June 4 - Forest Ranch: Big Chico Creek Ecological Reserve 3rd Annual Butterfly Survey: 8:30 am - 4 pm. The Big Chico Creek Ecological Reserve and the Butte Creek Ecological Preserve are offering you an opportunity to join us for our 3rd annual butterfly survey on Friday, June 4th. This event is part of the North American Butterfly Association’s national efforts to collect population trend data. Our local expert entomologist Dr. Don Miller will lead the trip on the BCCER and Dr. Don Hankins will coordinate the trip on the BCEP. This free event is open to the public, donations are appreciated. Groups will meet at 8:30 a.m. at either Big Chico Creek Ecological Reserve (9.8 miles from Bruce Rd. on Hwy 32 East, click for directions) or the Butte Creek Ecological Preserve (turn left off Skyway and go 3.1 miles on Honeyrun Rd., click for map or here for directions). Please plan to wear long pants, a hat and sunscreen, and bring with you a sack lunch, water, pencil, paper, and a field guide if you have one. We will identify a variety of species with you. To attend send your RSVP and choice of locations to Jeff Mott at firstname.lastname@example.org soon because space is limited. see our events page or call us at 898-3333.
June 5 - Chico: Mt Lassen Chapter Cal Native Plant Society - Field Trip: Big Sky Country of Eastern Plumas National Forest 8 am meet at Chico Park and Ride (Hwy 99/32). We drive up the Feather River Canyon on Hwy 70 and north on Hwy 89 to the historic mountain town of Taylorsville in the picturesque Indian Valley. Driving up the narrow canyon along upper Indian Creek expect to see road-side flowers amid giant granite boulders. We skirt Antelope Lake and drive up and on a broad plateau area. The meandering road then passes in and out of a number of lush flower filled mountain meadows. We will make stops to view the plants close-up. Lots of sky above the surrounding timbered ridges and peaks unite to form an unforgettable visual experience. Bring lunch, water, sun/insect protection, and money for ride sharing. Leaders: Gerry Ingco: 530- 893-5123.
June 5 - Sacramento: Fair Oaks Horticulture Center/Sacramento County Master Gardeners OPEN GARDEN 8:30 am - 11:30 am. Drop in to see the Fair Oaks Horticulture Center gardens on your own. Ask Master Gardeners questions about the FOHC and see how we make every drop count. Fair Oaks Park, Fair Oaks, Ca. More info call: 916-875-6913. Or: http://groups.ucanr.org/sactomg/Fair_Oaks_Horticulture_Center/Workshop_Schedule.htm
June 5 – Redding: McConnell Arboretum & Botanical Gardens at Turtle Bay: Charlie Rabbit and Friends 9:30 AM. An interactive program in the Gardens (or Greenhouse in rain) for children, their siblings, parents and grandparents. Free with Park or Garden admission. Meet at West Garden Entrance. Take N. Market Street, turn on Arboretum Drive. Take the right fork. Parking lot and entrance are on the left. More info: 530-242-3178 or www.turtlebay.org/nursery
June 5 – Dunsmuir: Window Box Nursery - Mini Bonsai Three Berries Workshop 9 - 12 noon, $45. Instructor Cheryl Petty. This pretty arrangement will give you more than one season of enjoyment, although the main display is in fall with three kinds of berries. Aronia berries are black, miniature cotoneaster ‘Strieb’s Findling’ berries are tiny and red, and the rosa woodsii hips are scarlet. Since class participation is limited to six participants, please call ahead to register. Pre-payment is required and is non-refundable. 530 235-0963. 5817 Sacramento Avenue, Dunsmuir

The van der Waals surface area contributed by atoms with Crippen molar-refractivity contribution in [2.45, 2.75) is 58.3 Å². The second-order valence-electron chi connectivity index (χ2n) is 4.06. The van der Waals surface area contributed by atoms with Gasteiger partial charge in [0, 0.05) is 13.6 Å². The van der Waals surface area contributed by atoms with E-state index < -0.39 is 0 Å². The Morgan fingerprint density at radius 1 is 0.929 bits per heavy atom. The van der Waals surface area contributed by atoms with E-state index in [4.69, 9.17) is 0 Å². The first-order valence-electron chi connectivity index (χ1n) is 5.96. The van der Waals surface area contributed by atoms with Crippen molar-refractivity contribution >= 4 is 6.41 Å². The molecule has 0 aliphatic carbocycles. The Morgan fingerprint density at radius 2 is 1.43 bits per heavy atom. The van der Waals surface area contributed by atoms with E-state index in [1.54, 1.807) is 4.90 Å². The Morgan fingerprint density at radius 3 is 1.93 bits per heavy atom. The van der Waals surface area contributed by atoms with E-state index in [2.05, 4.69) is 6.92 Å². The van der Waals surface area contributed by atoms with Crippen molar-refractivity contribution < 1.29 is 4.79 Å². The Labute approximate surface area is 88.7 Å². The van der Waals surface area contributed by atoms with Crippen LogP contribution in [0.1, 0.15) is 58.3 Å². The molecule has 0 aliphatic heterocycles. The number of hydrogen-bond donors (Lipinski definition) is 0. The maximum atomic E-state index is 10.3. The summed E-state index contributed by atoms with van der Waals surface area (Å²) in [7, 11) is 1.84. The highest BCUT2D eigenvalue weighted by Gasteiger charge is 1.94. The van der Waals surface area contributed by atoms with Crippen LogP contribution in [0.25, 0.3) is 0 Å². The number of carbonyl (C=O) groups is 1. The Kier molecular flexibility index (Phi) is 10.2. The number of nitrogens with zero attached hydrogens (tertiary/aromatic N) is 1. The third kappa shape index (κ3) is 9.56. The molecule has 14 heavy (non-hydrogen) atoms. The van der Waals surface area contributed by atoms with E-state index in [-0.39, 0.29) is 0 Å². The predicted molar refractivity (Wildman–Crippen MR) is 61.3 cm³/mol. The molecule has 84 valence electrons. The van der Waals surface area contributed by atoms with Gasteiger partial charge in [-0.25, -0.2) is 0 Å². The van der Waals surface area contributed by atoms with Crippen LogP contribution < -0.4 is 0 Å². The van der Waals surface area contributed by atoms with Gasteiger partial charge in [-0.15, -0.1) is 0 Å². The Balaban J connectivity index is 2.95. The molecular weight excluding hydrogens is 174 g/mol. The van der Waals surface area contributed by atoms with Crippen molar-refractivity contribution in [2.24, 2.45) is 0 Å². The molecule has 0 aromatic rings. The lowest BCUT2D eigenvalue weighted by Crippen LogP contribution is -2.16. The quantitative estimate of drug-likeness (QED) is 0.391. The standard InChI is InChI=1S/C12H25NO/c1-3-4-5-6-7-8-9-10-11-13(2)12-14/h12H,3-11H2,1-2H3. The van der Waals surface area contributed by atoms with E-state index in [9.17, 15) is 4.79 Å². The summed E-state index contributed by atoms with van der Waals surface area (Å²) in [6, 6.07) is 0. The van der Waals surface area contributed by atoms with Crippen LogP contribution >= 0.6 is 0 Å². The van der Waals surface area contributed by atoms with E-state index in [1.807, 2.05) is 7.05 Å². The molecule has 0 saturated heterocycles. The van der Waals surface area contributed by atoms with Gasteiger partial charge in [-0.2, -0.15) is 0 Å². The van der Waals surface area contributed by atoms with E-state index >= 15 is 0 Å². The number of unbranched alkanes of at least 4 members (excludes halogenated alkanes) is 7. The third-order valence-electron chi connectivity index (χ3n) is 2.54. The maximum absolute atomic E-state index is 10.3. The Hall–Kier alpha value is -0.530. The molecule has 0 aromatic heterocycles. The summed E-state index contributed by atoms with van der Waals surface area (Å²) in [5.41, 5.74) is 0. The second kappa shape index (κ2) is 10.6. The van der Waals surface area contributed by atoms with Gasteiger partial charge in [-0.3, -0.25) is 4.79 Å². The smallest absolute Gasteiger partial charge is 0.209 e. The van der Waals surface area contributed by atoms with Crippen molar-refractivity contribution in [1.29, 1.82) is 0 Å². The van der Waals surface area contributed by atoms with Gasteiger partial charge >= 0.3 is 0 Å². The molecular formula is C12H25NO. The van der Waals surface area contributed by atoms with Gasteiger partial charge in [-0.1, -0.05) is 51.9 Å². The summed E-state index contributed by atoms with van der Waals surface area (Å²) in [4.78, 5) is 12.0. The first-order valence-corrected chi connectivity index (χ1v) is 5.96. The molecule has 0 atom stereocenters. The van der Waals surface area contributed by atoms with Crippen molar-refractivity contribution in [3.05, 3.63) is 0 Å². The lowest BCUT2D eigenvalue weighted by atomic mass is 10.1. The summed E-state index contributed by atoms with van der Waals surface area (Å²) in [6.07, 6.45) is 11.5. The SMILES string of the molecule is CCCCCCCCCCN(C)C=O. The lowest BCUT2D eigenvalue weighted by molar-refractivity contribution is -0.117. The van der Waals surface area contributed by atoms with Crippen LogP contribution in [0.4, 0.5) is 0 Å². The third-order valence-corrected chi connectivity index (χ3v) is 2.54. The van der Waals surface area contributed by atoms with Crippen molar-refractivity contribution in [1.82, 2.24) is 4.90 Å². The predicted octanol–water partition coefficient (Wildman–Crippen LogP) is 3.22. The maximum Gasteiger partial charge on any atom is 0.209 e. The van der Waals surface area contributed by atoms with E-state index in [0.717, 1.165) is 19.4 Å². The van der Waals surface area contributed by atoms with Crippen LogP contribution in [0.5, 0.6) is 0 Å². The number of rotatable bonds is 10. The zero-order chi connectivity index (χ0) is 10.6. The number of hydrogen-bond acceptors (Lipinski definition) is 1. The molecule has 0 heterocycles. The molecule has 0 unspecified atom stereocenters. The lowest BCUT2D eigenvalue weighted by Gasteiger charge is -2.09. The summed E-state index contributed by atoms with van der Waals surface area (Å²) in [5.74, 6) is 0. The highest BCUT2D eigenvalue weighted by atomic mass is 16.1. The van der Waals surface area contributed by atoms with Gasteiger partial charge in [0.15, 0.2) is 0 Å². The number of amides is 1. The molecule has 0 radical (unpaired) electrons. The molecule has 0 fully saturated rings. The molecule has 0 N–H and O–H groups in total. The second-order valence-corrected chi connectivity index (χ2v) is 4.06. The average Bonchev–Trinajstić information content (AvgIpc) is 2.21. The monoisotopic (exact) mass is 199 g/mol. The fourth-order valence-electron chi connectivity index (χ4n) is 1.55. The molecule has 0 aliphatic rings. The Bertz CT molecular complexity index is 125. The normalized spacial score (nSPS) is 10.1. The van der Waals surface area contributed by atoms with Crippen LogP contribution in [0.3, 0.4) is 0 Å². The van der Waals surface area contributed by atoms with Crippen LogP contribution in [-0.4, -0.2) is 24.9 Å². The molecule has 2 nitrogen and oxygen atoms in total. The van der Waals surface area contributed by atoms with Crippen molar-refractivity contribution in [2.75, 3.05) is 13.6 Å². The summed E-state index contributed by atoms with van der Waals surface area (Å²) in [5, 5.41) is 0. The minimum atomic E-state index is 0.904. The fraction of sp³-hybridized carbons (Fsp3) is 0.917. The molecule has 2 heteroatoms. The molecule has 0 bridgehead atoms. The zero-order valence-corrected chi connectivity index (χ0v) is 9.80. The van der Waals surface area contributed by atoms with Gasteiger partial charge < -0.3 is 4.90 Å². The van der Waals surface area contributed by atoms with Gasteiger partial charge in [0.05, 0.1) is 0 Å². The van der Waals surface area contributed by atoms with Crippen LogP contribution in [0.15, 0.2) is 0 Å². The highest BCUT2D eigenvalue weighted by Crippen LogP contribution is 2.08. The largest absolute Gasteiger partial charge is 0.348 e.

June 5 – Redding: Wonderland Garden Club Fundraiser: Dee’s Garden: 10 am - 2 pm. 20694 Highway 299 East, between Stillwater and Deschutes roads. Specializing in perennials and wildflowers. Live music, unique craft vendors, food, raffles. You could win a wagon full of plants in our Shopping Spree Extravaganza! Part of the proceeds will be donated to Redding Wonderland Garden Club for Scholarships to Shasta College and other community projects. More info: http://deesgardens.com/ or call: (530) 604-4440
June 5 - Davis: UC Davis Arboretum Guided Tour: Redwoods—Majestic and Amazing11:00 a.m., Buehler Alumni & Visitors Center, UC Davis. Learn about the complex and fascinating ecosystem of the redwood forest on a free guided tour at the UC Davis Arboretum on Saturday, June 5. This walk will provide a brief introduction to the ecology and history of the coast redwood and the most common animals and plants found with the redwoods. The tour will meet at 11:00 a.m. at the Buehler Alumni and Visitors Center, located on Old Davis Road at Mark Hall Drive, across from the Mondavi Center for the Performing Arts on the UC Davis campus. There is no charge for the tour and free parking is available in Visitor Lot 1 and the parking garage south of the Mondavi Center. For more information, please call (530) 752-4880 or visit arboretum.ucdavis.edu.
June 5 – Durham: The Worm Farm - Build Your Own Worm Bin Workshop 10 am - 1 pm; $50. Information provided at The Worm Farm workshops include, construction of your worm bin, instruction on proper drainage and ventilation techniques, covering the bin, identifying the best location, prevention of pests and parasites, and selecting the best bedding for your worm bin. Other knowledge you will obtain is the anatomy, regeneration, longevity, and feeding of your worms. The Worm Farm, 9033 Esquon Road, Durham, CA 9593. Price includes materials & 1 pound of special composting worms by The Worm Farm. More Info: www.thewormfarm.net/workshops-build_bin.html or call: 530-894-1276